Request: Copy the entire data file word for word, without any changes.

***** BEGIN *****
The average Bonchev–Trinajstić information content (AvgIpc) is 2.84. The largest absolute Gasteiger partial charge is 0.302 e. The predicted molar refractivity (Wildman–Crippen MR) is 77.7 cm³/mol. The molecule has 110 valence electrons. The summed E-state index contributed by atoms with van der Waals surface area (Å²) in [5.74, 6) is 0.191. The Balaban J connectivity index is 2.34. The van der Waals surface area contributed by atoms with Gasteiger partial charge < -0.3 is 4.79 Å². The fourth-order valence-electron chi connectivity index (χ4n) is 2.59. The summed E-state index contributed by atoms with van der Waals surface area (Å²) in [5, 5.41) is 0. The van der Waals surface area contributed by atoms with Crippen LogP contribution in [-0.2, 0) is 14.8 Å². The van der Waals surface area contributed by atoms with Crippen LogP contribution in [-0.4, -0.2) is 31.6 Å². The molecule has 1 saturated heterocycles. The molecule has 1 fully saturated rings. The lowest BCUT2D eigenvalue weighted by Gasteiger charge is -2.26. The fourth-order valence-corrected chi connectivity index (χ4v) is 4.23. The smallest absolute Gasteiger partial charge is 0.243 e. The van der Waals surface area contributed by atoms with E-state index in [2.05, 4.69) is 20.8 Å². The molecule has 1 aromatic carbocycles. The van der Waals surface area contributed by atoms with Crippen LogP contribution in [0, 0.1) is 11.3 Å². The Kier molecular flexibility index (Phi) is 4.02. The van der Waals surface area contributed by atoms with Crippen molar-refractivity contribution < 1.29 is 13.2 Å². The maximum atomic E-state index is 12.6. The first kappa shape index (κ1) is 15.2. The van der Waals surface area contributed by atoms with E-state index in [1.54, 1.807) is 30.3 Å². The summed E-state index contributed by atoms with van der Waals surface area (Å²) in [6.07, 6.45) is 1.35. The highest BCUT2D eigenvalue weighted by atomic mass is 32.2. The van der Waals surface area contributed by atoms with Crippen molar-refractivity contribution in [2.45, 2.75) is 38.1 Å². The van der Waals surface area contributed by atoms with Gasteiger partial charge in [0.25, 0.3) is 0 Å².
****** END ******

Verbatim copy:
The average Bonchev–Trinajstić information content (AvgIpc) is 2.84. The largest absolute Gasteiger partial charge is 0.302 e. The predicted molar refractivity (Wildman–Crippen MR) is 77.7 cm³/mol. The molecule has 110 valence electrons. The summed E-state index contributed by atoms with van der Waals surface area (Å²) in [5.74, 6) is 0.191. The Balaban J connectivity index is 2.34. The van der Waals surface area contributed by atoms with Gasteiger partial charge < -0.3 is 4.79 Å². The fourth-order valence-electron chi connectivity index (χ4n) is 2.59. The summed E-state index contributed by atoms with van der Waals surface area (Å²) in [5, 5.41) is 0. The van der Waals surface area contributed by atoms with Crippen LogP contribution in [-0.2, 0) is 14.8 Å². The van der Waals surface area contributed by atoms with Crippen LogP contribution in [-0.4, -0.2) is 31.6 Å². The molecule has 1 saturated heterocycles. The molecule has 1 fully saturated rings. The lowest BCUT2D eigenvalue weighted by Gasteiger charge is -2.26. The fourth-order valence-corrected chi connectivity index (χ4v) is 4.23. The smallest absolute Gasteiger partial charge is 0.243 e. The van der Waals surface area contributed by atoms with E-state index in [2.05, 4.69) is 20.8 Å². The molecule has 1 aromatic carbocycles. The van der Waals surface area contributed by atoms with Crippen LogP contribution in [0, 0.1) is 11.3 Å². The Kier molecular flexibility index (Phi) is 4.02. The van der Waals surface area contributed by atoms with Crippen molar-refractivity contribution < 1.29 is 13.2 Å². The maximum atomic E-state index is 12.6. The first kappa shape index (κ1) is 15.2. The van der Waals surface area contributed by atoms with E-state index in [1.54, 1.807) is 30.3 Å². The summed E-state index contributed by atoms with van der Waals surface area (Å²) in [6.07, 6.45) is 1.35. The highest BCUT2D eigenvalue weighted by atomic mass is 32.2. The van der Waals surface area contributed by atoms with Crippen molar-refractivity contribution in [2.45, 2.75) is 38.1 Å². The van der Waals surface area contributed by atoms with Gasteiger partial charge in [0.25, 0.3) is 0 Å².